BERLIN, Germany (CNN) -- More than 150 German investigators fanned out across Berlin Wednesday, searching dozens of apartments allegedly linked to "potentially violent Islamic extremists," a police spokeswoman told CNN.
The raids centered on a group of approximately 15 suspects -- most of them German citizens -- believed to be plotting bomb attacks in Russia, the release stated. Police said the suspects' actions were being directed by a Berlin-based Islamist organization.
The German capital has been on high alert after al Qaeda and the Taliban released threatening videos shortly before Germany's September 27 national elections. The videos warned voters not to cast their ballots for leaders who want to keep the country's troops in Afghanistan.
But Berlin police said the suspects targeted in Wednesday's raids had no "concrete attack plans in Germany," and the raids had no direct connection to the recent terror threats.
Police believe some of the suspects may have traveled from Germany to the Pakistan-Afghanistan border to train at jihadi camps. Over the past week, three of the suspects were banned from leaving through Berlin's Tegel Airport, and evidence from Wednesday's investigation led authorities to widen that ban to include the other alleged members of the group, police said.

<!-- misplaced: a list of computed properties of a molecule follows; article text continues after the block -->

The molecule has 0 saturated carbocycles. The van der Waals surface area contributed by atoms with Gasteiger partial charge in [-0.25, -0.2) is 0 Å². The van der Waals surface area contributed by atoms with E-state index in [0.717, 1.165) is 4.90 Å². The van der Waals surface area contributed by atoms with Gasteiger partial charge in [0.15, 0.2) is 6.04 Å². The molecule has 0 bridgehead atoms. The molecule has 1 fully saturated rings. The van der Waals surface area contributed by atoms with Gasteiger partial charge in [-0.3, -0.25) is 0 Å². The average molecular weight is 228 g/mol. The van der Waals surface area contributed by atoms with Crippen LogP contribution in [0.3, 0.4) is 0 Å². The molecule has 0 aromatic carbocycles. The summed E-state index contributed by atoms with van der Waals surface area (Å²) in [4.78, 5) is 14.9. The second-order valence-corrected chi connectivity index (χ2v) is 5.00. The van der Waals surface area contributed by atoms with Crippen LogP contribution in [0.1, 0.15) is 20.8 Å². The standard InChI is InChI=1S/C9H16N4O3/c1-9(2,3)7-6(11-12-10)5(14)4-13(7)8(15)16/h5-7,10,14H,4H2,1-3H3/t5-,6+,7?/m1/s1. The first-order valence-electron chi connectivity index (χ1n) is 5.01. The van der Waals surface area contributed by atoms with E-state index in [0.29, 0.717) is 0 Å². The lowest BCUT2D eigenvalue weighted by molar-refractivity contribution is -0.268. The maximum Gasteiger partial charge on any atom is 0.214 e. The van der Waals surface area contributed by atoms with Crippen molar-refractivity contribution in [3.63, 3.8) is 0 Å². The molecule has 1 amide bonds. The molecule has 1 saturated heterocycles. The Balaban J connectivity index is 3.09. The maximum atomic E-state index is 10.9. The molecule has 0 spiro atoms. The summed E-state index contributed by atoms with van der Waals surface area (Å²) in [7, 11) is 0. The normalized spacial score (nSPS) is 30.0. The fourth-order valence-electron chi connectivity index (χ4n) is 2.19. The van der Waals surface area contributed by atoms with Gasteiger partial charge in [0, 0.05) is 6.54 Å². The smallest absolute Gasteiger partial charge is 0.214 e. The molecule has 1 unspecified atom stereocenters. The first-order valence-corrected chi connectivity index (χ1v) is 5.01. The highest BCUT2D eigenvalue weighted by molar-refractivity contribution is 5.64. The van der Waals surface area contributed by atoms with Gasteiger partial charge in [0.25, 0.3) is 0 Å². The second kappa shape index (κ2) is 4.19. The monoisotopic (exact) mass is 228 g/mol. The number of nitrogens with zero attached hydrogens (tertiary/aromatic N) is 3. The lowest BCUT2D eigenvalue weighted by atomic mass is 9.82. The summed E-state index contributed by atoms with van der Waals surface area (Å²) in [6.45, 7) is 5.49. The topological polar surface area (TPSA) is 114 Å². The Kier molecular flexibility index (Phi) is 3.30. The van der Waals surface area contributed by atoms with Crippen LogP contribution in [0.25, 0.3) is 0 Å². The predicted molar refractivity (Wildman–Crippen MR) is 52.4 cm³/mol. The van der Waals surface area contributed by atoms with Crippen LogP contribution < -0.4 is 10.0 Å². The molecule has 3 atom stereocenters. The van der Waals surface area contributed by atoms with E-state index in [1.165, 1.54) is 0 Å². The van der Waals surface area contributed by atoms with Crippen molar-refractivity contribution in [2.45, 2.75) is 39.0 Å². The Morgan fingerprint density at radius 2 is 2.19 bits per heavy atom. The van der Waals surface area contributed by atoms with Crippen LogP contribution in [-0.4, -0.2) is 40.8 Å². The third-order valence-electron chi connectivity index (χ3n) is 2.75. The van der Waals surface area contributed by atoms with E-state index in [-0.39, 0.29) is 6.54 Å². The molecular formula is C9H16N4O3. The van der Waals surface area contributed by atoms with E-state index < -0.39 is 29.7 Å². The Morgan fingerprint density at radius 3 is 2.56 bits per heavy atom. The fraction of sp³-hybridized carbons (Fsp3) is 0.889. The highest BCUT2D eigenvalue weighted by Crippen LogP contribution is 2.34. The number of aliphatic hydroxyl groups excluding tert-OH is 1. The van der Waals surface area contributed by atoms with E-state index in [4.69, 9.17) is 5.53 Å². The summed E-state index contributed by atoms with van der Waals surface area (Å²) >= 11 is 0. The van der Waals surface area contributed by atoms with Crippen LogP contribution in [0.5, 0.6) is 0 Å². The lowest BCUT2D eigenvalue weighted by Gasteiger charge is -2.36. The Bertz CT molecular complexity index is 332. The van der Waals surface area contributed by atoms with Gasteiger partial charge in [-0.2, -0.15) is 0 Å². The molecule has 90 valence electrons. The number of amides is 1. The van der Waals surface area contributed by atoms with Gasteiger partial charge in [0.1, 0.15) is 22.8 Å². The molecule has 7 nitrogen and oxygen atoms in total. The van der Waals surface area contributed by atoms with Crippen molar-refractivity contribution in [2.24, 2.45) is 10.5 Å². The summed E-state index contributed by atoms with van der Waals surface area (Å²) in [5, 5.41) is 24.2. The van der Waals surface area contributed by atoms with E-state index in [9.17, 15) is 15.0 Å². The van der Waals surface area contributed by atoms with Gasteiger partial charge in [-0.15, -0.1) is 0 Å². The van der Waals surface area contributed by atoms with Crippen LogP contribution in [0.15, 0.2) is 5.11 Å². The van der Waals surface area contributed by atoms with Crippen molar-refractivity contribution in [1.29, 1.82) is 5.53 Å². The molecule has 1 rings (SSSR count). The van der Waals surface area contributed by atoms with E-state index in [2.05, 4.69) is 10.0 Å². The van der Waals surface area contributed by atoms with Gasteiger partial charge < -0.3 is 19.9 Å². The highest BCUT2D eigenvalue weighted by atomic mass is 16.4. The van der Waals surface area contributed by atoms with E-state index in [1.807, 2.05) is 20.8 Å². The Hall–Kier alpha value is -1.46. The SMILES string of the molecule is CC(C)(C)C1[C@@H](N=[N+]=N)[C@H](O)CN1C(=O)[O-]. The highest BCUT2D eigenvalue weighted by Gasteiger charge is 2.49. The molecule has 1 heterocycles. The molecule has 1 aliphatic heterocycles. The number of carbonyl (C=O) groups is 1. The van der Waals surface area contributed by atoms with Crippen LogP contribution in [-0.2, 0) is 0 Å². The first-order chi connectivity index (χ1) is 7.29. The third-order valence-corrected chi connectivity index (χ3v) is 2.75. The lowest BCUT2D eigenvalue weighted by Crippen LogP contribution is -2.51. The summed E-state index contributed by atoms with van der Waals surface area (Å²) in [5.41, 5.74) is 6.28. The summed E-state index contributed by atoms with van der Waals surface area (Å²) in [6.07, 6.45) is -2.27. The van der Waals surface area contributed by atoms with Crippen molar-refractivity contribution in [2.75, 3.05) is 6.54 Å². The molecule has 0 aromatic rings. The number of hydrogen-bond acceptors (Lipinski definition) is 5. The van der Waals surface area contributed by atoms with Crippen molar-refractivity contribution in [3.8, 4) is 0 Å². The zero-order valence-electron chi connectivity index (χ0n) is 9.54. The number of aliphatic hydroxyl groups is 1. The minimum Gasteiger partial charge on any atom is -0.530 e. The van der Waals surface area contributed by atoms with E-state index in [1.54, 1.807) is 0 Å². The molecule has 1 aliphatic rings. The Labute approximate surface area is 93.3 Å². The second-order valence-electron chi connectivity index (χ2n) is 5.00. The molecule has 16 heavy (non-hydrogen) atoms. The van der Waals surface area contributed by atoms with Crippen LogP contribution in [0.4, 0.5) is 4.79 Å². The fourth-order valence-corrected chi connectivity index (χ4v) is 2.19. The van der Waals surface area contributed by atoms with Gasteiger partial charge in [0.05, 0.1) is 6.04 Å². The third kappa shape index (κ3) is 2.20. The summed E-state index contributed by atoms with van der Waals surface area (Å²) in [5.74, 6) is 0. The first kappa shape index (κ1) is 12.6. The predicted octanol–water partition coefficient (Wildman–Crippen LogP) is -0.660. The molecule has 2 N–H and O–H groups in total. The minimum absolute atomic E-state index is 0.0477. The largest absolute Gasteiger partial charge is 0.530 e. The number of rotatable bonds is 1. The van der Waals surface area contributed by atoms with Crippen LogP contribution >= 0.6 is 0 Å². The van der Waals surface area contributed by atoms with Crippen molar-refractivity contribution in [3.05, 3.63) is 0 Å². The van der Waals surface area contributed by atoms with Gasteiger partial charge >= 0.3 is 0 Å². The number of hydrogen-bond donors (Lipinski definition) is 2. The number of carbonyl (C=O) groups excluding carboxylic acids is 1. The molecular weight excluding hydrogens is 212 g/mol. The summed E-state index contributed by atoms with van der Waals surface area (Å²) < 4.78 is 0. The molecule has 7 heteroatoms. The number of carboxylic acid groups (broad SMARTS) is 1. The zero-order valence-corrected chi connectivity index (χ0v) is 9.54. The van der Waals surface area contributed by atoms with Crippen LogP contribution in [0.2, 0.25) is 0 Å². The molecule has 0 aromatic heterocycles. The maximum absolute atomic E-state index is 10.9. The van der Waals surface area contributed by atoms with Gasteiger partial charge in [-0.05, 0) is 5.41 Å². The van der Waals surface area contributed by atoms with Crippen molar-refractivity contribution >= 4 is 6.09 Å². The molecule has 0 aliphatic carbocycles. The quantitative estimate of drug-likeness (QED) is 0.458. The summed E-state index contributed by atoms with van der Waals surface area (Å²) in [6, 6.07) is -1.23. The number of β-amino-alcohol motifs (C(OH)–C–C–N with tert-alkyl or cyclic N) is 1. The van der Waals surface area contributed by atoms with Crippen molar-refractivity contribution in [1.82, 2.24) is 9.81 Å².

While most of the suspects are German citizens, the group includes Turkish, Algerian, Lebanese, Dutch, and Romanian nationals, police said.
The Berlin raid began shortly after 6 a.m. (0400 GMT) and was still under way at midday, a police spokeswoman said. Investigators seized computers, various memory devices and articles of outdoor clothing from 27 flats, or apartments, in Berlin, the police news release stated.
The raids follow an announcement last week by German prosecutors that a 24-year-old Turkish-German man was arrested "on suspicion of spreading al Qaeda propaganda online and for procuring materials which could be used to make a bomb."
It is unclear if Wednesday's raids were connected to the arrest.
The 24-year-old -- identified only as Adnan V. -- was arrested after searches of a flat in Offenbach and a business in Frankfurt turned up a small amount of an "explosive substance" and a homemade electronic device, prosecutors said in a statement released Friday.
An initial assessment suggested that the items "could be used to ignite explosives," prosecutors said. They added that "there appears to be as yet no direct link" between the al Qaeda and Taliban videos and the Turkish-German man.
CNN's Diana Magnay in Berlin, Germany contributed to this report.